(Milan) – New police units to address racist violence need a strong mandate, proper staff, and clear guidelines, Human Rights Watch said today in a letter to the Greek minister for public order and citizen protection, Nikos Dendias. The letter proposes amendments to a draft presidential decree to create such units, which were proposed by Minister Dendias in late October, 2012.
The draft presidential decree is being examined by the Council of State, the highest administrative court, and if validated may then be signed into effect by Minister Dendias and President Karolos Papoulias.
“The creation of specialized police units to curb racist violence is an important step, but the authorities need to make sure they start off on the right footing,” said Judith Sunderland, senior Western Europe researcher at Human Rights Watch. “These units need appropriately trained staff and a clear mandate to investigate all hate crimes properly, no matter the legal status of the victim.”
The units need to have a broad mandate to cover all hate crimes, including crimes in which racist motivation may be one of multiple motives, Human Rights Watch said. The draft presidential decree presented on October 29 would limit the mandate of the new police units to offenses committed exclusively because of the victim’s racial or ethnic origin or religion. The mandate should include crimes committed in whole or in part because of the victim’s race, ethnicity, or religion, and also due to perceived or actual sexual orientation and gender identity.
Appropriate staffing, adequate training, and clear guidelines are critical to ensuring the effectiveness of the new units, Human Rights Watch said. The presidential decree needs to clarify how many officers will staff the units, how these officers will be selected, and what kind of training they will receive, Human Rights Watch said. Clear guidelines and standards are needed for the selection of staff and all staff should receive advanced specialized training on dealing with victims of hate crimes, and on detecting, responding to, and investigating such crimes.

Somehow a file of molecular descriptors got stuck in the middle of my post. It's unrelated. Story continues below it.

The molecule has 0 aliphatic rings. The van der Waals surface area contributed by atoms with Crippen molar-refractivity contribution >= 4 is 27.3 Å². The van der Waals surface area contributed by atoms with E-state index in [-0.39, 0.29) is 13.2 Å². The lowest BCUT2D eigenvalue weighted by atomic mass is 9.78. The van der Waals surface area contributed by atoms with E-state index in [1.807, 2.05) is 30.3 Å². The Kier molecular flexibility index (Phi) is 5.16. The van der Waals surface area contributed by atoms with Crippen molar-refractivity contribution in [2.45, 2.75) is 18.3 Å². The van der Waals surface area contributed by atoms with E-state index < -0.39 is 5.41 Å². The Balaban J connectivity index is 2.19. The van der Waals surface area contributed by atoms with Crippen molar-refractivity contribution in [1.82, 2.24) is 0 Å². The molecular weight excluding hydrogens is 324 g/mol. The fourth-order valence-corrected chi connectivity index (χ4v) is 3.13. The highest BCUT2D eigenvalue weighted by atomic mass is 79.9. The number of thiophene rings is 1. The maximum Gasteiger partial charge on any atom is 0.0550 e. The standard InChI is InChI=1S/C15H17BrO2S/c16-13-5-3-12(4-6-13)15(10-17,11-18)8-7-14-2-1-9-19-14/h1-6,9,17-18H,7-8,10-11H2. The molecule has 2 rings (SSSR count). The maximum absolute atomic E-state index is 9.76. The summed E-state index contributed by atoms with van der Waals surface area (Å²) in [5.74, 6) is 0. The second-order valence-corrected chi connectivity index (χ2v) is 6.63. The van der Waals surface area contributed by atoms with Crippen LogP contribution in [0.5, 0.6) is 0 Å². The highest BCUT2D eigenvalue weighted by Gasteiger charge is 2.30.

Human Rights Watch has documented significant obstacles to reporting xenophobic violence in Greece and activating police investigations. To effectively counter the rising number of hate crimes, the new units need clear guidelines to ensure that interpreters are available to facilitate the reporting of crimes when the victim does not speak Greek, and to make clear that no victim of a possible hate crime will be required to pay a 100 Euro fee, instituted in late 2010 to discourage frivolous complaints.
Undocumented migrants should not face the threat of detention or deportation if they report a hate crime, Human Rights Watch said. A proposal by Minister Dendias to allow the units to receive anonymous complaints is not sufficient to ensure effective police investigations or meaningful access to justice for the victims. Instead, there should be special protection provisions for undocumented victims of alleged hate crimes for which a prosecutor has ordered a full investigation based on prima facie evidence.
The presidential decree rightly acknowledges the importance of collecting accurate data about hate crimes, but more details and guidance are necessary, Human Rights Watch said. The decree should specify the means for recording complaints and the kind of information the specialized police units should record. Annual reports on hate crimes should be public.
In July 2012, Human Rights Watch published Hate on the Streets: Xenophobic Violence in Greece, documenting the failure of the Greek police and judiciary to prevent, investigate, and punish alarming vigilante violence targeting migrants and asylum seekers.
A Human Rights Watch delegation was in Athens on November 5 and 6 for high-level government meetings to discuss efforts to tackle xenophobic violence, including the proposed specialized units, and proposals to toughen penalties for hate crimes.